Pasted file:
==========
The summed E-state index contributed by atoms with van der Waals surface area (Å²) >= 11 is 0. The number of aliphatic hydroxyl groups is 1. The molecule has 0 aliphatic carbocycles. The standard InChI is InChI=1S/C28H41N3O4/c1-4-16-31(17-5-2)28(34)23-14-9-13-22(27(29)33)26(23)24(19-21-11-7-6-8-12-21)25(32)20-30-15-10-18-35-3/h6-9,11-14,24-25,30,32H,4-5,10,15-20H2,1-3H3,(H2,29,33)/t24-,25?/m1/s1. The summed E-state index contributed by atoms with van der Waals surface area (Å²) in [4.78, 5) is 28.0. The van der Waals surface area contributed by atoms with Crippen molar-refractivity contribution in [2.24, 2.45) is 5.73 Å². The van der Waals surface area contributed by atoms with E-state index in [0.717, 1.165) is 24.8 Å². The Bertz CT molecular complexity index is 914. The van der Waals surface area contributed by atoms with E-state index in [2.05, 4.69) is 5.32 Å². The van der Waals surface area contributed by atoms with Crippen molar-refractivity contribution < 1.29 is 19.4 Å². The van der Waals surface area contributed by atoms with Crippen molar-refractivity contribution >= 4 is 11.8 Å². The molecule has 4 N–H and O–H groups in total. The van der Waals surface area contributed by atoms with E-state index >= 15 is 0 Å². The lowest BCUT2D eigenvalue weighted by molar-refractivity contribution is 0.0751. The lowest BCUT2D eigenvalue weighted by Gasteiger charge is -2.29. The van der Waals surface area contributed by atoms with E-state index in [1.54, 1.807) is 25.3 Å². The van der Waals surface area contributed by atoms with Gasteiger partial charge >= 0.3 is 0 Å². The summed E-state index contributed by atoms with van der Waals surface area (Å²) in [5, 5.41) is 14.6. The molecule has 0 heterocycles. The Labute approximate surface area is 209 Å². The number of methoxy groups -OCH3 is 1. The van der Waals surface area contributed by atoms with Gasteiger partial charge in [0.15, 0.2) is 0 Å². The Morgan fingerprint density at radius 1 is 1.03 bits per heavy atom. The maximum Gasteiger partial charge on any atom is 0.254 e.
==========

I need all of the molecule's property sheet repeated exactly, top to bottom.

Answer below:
The summed E-state index contributed by atoms with van der Waals surface area (Å²) >= 11 is 0. The number of aliphatic hydroxyl groups is 1. The molecule has 0 aliphatic carbocycles. The standard InChI is InChI=1S/C28H41N3O4/c1-4-16-31(17-5-2)28(34)23-14-9-13-22(27(29)33)26(23)24(19-21-11-7-6-8-12-21)25(32)20-30-15-10-18-35-3/h6-9,11-14,24-25,30,32H,4-5,10,15-20H2,1-3H3,(H2,29,33)/t24-,25?/m1/s1. The summed E-state index contributed by atoms with van der Waals surface area (Å²) in [4.78, 5) is 28.0. The van der Waals surface area contributed by atoms with Crippen molar-refractivity contribution in [2.24, 2.45) is 5.73 Å². The van der Waals surface area contributed by atoms with E-state index in [0.717, 1.165) is 24.8 Å². The Bertz CT molecular complexity index is 914. The van der Waals surface area contributed by atoms with E-state index in [2.05, 4.69) is 5.32 Å². The van der Waals surface area contributed by atoms with Crippen molar-refractivity contribution < 1.29 is 19.4 Å². The van der Waals surface area contributed by atoms with Crippen molar-refractivity contribution >= 4 is 11.8 Å². The molecule has 4 N–H and O–H groups in total. The van der Waals surface area contributed by atoms with E-state index >= 15 is 0 Å². The lowest BCUT2D eigenvalue weighted by molar-refractivity contribution is 0.0751. The lowest BCUT2D eigenvalue weighted by Gasteiger charge is -2.29. The van der Waals surface area contributed by atoms with E-state index in [1.54, 1.807) is 25.3 Å². The van der Waals surface area contributed by atoms with Gasteiger partial charge >= 0.3 is 0 Å². The summed E-state index contributed by atoms with van der Waals surface area (Å²) in [5, 5.41) is 14.6. The molecule has 0 heterocycles. The Labute approximate surface area is 209 Å². The number of methoxy groups -OCH3 is 1. The van der Waals surface area contributed by atoms with Gasteiger partial charge in [0.15, 0.2) is 0 Å². The Morgan fingerprint density at radius 1 is 1.03 bits per heavy atom. The maximum Gasteiger partial charge on any atom is 0.254 e.